Schenectady County

Schenectady police captain Pete Frisoni considered for Scotia chief position

Scotia has looked next door for its next police chief — Schenectady Police Capt. Pete Frisoni.

Scotia has looked next door for its next police chief — Schenectady Police Capt. Pete Frisoni.

Mayor Kris Kastberg announced Tuesday that Frisoni was the top candidate among six finalists to replace Thomas Rush, who is returning to the rank of sergeant.

“The deciding issue was his administrative experience in personnel and budgeting and payroll,” Kastberg said. “He’s done so many different roles as a police officer.”

What particularly stood out, Kastberg said, was a comment from Frisoni that he was looking to make an impact on the village.

“I think he’s going to bring a new perspective to policing in the village,” he said.

Frisoni, a graduate of Schalmont High School who studied broadcasting at SUNY Buffalo, is a 23-year veteran of the department.

He earned the rank of captain in 2007 when he was promoted to be the No. 2 man in the department’s investigative services bureau. From 2003 to 2007, Frisoni also served as the department’s public information officer, and he recently returned to that role.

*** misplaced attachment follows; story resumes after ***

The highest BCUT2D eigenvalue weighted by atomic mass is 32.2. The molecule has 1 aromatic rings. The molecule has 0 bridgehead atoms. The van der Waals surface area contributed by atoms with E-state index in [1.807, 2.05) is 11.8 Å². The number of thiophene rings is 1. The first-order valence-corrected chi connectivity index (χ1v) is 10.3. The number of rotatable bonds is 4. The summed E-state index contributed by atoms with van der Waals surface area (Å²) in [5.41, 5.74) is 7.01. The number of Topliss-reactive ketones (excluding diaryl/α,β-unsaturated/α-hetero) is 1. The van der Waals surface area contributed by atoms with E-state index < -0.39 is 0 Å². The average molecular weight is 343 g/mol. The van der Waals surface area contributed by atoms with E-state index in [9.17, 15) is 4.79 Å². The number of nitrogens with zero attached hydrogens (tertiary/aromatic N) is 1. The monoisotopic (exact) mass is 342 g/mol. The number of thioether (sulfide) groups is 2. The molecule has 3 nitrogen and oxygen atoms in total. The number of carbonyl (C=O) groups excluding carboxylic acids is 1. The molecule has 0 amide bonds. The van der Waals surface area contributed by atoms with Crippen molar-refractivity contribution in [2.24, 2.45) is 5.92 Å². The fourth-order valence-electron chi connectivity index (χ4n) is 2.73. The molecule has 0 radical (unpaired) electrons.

Frisoni has submitted his papers for retirement from the Schenectady force, Kastberg said. He will start with Scotia on Sept. 5 and earn a salary of $90,000, according to Kastberg. However, Scotia will not have to contribute to his pension, since he will be retired from Schenectady. The village will also not pay for his health or dental benefits, which he will get through his former employer.

“It’s actually costing us $25,000 less to have him in there than the former chief,” Kastberg said.

The Board of Trustees plans to appoint Frisoni officially at its regular meeting on Aug. 10. The appointment will be on the condition that he meets civil service requirements.

Kastberg said the Civil Service Commission is looking to see if his experience as a captain at the much larger Schenectady department will be comparable to a chief in the 13-member Scotia department. If it is, he will not have to take the chief’s exam. If not, the appointment will be provisional upon passing that test.

Frisoni could not be reached for comment.

Rush, who plans to return to his previous position as sergeant, will remain acting chief until Frisoni starts. Frisoni will meet with Rush to get up to speed before he officially assumes the role.

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